Race discrimination remains prevalent in all sorts of settings — including at work, in the landlord and tenant relationship, in public establishments, and by police who engage in racial profiling, police misconduct and race discrimination.
Our law firm protects individuals from race discrimination and racial harassment in all of these settings. No one deserves to be treated differently because of the color of their skin.
California’s Fair Employment and Housing (“FEHA”) prohibits discrimination based on a person’s race, color, national origin or ancestry. Race is considered a different category than color. As a result, the color of someone’s skin can form the basis of a discrimination claim.
Under FEHA, “race” includes “traits historically associated with race, including, but not limited to, hair texture” and “such hairstyles as braids, locks, and twists.” [Gov.C. § 12926(w), (x); but see EEOC v. Catastrophe Mgmt. Solutions (11th Cir. 2016) 852 F3d 1018, 1031-1032.
A spouse or someone associated with the person who is a member of a protected class can bring a race discrimination claim. [Watson v. Nationwide Ins. Co. (9th Cir. 1987) 823 F2d 360, 361-362—Title VII action may lie where employer’s treatment of employee might have been motivated by her interracial marriage; Holcomb v. Iona College (2nd Cir. 2008) 521 F3d 130, 138—white employee allegedly terminated because of marriage to African-American woman suffered discrimination because of employee’s own race; Barrett v. Whirlpool Corp. (6th Cir. 2009) 556 F3d 502, 513—white employee advocated on behalf of African-American employee]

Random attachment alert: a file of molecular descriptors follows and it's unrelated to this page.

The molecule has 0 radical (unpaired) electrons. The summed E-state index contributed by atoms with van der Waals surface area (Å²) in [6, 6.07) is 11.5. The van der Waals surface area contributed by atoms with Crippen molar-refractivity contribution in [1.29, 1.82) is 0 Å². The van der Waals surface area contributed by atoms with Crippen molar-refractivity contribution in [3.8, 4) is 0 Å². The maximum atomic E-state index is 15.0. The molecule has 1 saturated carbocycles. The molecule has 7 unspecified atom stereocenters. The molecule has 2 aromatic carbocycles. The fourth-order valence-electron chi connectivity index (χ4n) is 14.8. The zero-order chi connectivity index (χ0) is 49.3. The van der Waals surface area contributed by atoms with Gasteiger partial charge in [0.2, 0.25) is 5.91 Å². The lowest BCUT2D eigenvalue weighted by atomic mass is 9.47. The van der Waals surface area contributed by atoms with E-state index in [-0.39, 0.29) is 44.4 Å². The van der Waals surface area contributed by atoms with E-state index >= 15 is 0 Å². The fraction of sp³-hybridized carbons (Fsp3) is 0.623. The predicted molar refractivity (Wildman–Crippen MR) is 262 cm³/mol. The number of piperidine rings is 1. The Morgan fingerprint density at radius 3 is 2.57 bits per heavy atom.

Another form of race discrimination can be found in equal pay violations, where individuals who perform substantially similar work are paid less than colleagues of a different race.
If you have been discriminated against because of your race, color, national origin or ancestry, Coyle Browne Law is available for free consultations to investigate and determine whether we can offer to represent you. To begin this process, please contact us by calling 800-421-2594 or emailing firstname.lastname@example.org.
While not required for an initial consultation, it is helpful to prepare in advance:
The specific facts and any records about the incident(s), including the name and contact information of the person or entity you believe harmed you (if known);
The names and contact information of any witnesses (if known); and
Copies of any documents or other evidence related to your situation.